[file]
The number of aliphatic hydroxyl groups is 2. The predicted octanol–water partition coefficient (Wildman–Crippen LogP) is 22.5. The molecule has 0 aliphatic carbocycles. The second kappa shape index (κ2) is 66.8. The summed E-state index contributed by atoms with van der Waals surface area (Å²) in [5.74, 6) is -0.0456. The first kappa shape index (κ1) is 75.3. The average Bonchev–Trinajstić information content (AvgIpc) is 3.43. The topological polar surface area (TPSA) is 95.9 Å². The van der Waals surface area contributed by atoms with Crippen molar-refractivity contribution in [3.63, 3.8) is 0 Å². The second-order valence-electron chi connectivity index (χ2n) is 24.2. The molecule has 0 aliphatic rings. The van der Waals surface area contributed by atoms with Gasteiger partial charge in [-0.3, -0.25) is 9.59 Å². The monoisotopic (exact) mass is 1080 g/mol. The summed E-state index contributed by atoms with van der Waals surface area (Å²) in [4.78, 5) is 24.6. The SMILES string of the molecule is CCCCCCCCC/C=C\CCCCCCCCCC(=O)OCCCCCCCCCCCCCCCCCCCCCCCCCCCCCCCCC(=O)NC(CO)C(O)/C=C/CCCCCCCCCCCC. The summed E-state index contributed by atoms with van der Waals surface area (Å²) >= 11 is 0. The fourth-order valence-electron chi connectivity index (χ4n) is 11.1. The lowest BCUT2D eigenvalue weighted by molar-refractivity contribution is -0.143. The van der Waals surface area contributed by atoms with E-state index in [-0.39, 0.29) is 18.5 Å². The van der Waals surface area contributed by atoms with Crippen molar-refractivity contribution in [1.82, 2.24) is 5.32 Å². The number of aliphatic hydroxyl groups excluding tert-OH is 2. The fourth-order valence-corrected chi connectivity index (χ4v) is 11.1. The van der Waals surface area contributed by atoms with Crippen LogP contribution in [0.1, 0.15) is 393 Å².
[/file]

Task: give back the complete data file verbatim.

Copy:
The number of aliphatic hydroxyl groups is 2. The predicted octanol–water partition coefficient (Wildman–Crippen LogP) is 22.5. The molecule has 0 aliphatic carbocycles. The second kappa shape index (κ2) is 66.8. The summed E-state index contributed by atoms with van der Waals surface area (Å²) in [5.74, 6) is -0.0456. The first kappa shape index (κ1) is 75.3. The average Bonchev–Trinajstić information content (AvgIpc) is 3.43. The topological polar surface area (TPSA) is 95.9 Å². The van der Waals surface area contributed by atoms with Crippen molar-refractivity contribution in [3.63, 3.8) is 0 Å². The second-order valence-electron chi connectivity index (χ2n) is 24.2. The molecule has 0 aliphatic rings. The van der Waals surface area contributed by atoms with Gasteiger partial charge in [-0.3, -0.25) is 9.59 Å². The monoisotopic (exact) mass is 1080 g/mol. The summed E-state index contributed by atoms with van der Waals surface area (Å²) in [4.78, 5) is 24.6. The SMILES string of the molecule is CCCCCCCCC/C=C\CCCCCCCCCC(=O)OCCCCCCCCCCCCCCCCCCCCCCCCCCCCCCCCC(=O)NC(CO)C(O)/C=C/CCCCCCCCCCCC. The summed E-state index contributed by atoms with van der Waals surface area (Å²) >= 11 is 0. The fourth-order valence-electron chi connectivity index (χ4n) is 11.1. The lowest BCUT2D eigenvalue weighted by molar-refractivity contribution is -0.143. The van der Waals surface area contributed by atoms with E-state index in [-0.39, 0.29) is 18.5 Å². The van der Waals surface area contributed by atoms with Crippen molar-refractivity contribution in [1.82, 2.24) is 5.32 Å². The number of aliphatic hydroxyl groups excluding tert-OH is 2. The fourth-order valence-corrected chi connectivity index (χ4v) is 11.1. The van der Waals surface area contributed by atoms with Crippen LogP contribution in [0.1, 0.15) is 393 Å².